US Department of State Daily Briefing #83: Wednesday, 5/27/92

Boucher Source: State Department Deputy Spokesman Richard Boucher Description: Washington, DC Date: May, 27 19925/27/92 Category: Briefings Region: MidEast/North Africa, Eurasia, East Asia, Southeast Asia, E/C Europe, Caribbean Country: Israel, USSR (former), China, France, Russia, United Kingdom, United States, Lebanon, Bosnia-Herzegovina, Serbia-Montenegro, Georgia, Haiti, Philippines, Vietnam, Iraq Subject: Mideast Peace Process, Development/Relief Aid, Arms Control, Trade/Economics, Military Affairs, Regional/Civil Unrest, Terrorism, Democratization, POW/MIA Issues, Refugees, Immigration 12:27 P.M. (ON THE RECORD UNLESS OTHEWISE NOTED)

[Arms Control: Five-Power Meeting on Arms Transfers and Proliferation at Department May 28-29]

MR. BOUCHER: Good afternoon, ladies and gentlemen. I'd like to say something about a five-power meeting on Arms Transfers and Proliferation, and then I'd be glad to take your questions. Representatives of China, France, Russia, the United Kingdom, and the United States will meet in the Department tomorrow, May 28, and on May 29, to discuss further measures on restraint of transfers of conventional arms and weapons of mass destruction-related technology. The discussions follow meetings held in Paris last July 8-9, in London last October 17-19, and an experts' preparatory meeting in Washington last February. As announced after the February meeting, the upcoming session will discuss draft proposals for information exchange modalities, and guidelines for exports of dual use items that could contribute to weapons of mass destruction. The meeting will be chaired by Under Secretary of State for International Security Affairs Reginald Bartholomew, and the U.S. delegation will be led by Assistant Secretary of State for Politico-Military Affairs Richard A. Clarke. We expect to have additional information for you after the talks conclude. Q In other words, you'll have some sort of a briefing or readout at the end? MR. BOUCHER: Some sort of a briefing or readout; yes. And with that, I'd be glad to take your questions -- on that or anything else.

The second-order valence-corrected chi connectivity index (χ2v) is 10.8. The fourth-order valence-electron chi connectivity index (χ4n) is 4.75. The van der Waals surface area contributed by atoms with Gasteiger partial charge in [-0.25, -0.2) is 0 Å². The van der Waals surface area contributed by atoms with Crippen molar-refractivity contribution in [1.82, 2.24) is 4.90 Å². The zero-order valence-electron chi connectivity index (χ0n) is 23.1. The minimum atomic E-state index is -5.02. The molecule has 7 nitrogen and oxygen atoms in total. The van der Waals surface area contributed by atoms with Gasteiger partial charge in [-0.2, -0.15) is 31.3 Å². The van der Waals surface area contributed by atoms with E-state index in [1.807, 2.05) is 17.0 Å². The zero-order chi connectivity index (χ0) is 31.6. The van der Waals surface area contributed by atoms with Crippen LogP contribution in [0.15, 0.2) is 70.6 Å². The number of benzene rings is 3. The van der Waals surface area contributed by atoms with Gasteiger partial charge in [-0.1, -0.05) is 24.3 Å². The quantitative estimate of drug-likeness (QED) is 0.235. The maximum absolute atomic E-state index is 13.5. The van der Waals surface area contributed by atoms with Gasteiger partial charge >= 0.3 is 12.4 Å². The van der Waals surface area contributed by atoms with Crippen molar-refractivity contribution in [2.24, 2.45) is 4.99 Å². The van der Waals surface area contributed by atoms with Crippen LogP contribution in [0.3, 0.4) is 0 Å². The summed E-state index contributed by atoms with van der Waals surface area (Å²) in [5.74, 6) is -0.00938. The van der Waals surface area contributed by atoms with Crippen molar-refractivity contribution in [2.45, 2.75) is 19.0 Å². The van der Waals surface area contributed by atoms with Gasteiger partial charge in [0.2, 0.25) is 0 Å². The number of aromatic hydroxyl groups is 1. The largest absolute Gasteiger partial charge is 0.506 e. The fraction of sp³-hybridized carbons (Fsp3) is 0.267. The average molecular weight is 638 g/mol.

[Former Yugoslavia: Situation Update]